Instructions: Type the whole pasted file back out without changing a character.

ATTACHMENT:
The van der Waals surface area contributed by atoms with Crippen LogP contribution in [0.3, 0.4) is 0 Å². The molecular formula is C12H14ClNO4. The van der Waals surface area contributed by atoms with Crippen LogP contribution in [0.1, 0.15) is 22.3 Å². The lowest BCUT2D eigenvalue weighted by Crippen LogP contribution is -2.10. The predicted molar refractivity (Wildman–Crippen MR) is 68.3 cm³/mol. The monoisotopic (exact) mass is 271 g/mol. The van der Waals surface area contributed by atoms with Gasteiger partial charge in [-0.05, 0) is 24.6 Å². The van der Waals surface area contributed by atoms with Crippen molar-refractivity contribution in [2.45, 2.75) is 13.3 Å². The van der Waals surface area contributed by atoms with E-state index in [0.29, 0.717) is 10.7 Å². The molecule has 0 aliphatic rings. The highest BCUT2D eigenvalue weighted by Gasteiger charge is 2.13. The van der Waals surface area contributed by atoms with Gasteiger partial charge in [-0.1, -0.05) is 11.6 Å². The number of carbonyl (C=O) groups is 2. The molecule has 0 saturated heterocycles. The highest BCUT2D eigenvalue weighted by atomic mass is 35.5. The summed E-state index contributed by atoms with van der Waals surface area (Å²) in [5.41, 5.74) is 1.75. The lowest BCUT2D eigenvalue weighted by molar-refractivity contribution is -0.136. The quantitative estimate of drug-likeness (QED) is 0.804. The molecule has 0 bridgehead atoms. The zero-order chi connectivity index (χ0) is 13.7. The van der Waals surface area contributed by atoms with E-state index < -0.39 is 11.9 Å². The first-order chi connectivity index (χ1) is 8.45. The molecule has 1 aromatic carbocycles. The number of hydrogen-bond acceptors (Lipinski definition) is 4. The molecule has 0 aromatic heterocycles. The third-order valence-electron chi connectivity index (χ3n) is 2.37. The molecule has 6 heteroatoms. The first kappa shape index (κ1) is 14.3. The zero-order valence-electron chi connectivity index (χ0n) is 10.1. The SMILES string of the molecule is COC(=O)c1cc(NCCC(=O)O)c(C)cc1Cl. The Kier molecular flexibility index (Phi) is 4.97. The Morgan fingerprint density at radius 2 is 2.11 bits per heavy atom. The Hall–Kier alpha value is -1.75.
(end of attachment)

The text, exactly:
The van der Waals surface area contributed by atoms with Crippen LogP contribution in [0.3, 0.4) is 0 Å². The molecular formula is C12H14ClNO4. The van der Waals surface area contributed by atoms with Crippen LogP contribution in [0.1, 0.15) is 22.3 Å². The lowest BCUT2D eigenvalue weighted by Crippen LogP contribution is -2.10. The predicted molar refractivity (Wildman–Crippen MR) is 68.3 cm³/mol. The monoisotopic (exact) mass is 271 g/mol. The van der Waals surface area contributed by atoms with Gasteiger partial charge in [-0.05, 0) is 24.6 Å². The van der Waals surface area contributed by atoms with Crippen molar-refractivity contribution in [2.45, 2.75) is 13.3 Å². The van der Waals surface area contributed by atoms with E-state index in [0.29, 0.717) is 10.7 Å². The molecule has 0 aliphatic rings. The highest BCUT2D eigenvalue weighted by Gasteiger charge is 2.13. The van der Waals surface area contributed by atoms with Gasteiger partial charge in [-0.1, -0.05) is 11.6 Å². The number of carbonyl (C=O) groups is 2. The molecule has 0 saturated heterocycles. The highest BCUT2D eigenvalue weighted by atomic mass is 35.5. The summed E-state index contributed by atoms with van der Waals surface area (Å²) in [5.41, 5.74) is 1.75. The lowest BCUT2D eigenvalue weighted by molar-refractivity contribution is -0.136. The quantitative estimate of drug-likeness (QED) is 0.804. The molecule has 0 bridgehead atoms. The zero-order chi connectivity index (χ0) is 13.7. The van der Waals surface area contributed by atoms with E-state index < -0.39 is 11.9 Å². The first-order chi connectivity index (χ1) is 8.45. The molecule has 1 aromatic carbocycles. The number of hydrogen-bond acceptors (Lipinski definition) is 4. The molecule has 0 aromatic heterocycles. The third-order valence-electron chi connectivity index (χ3n) is 2.37. The molecule has 6 heteroatoms. The first kappa shape index (κ1) is 14.3. The zero-order valence-electron chi connectivity index (χ0n) is 10.1. The SMILES string of the molecule is COC(=O)c1cc(NCCC(=O)O)c(C)cc1Cl. The Kier molecular flexibility index (Phi) is 4.97. The Morgan fingerprint density at radius 2 is 2.11 bits per heavy atom. The Hall–Kier alpha value is -1.75.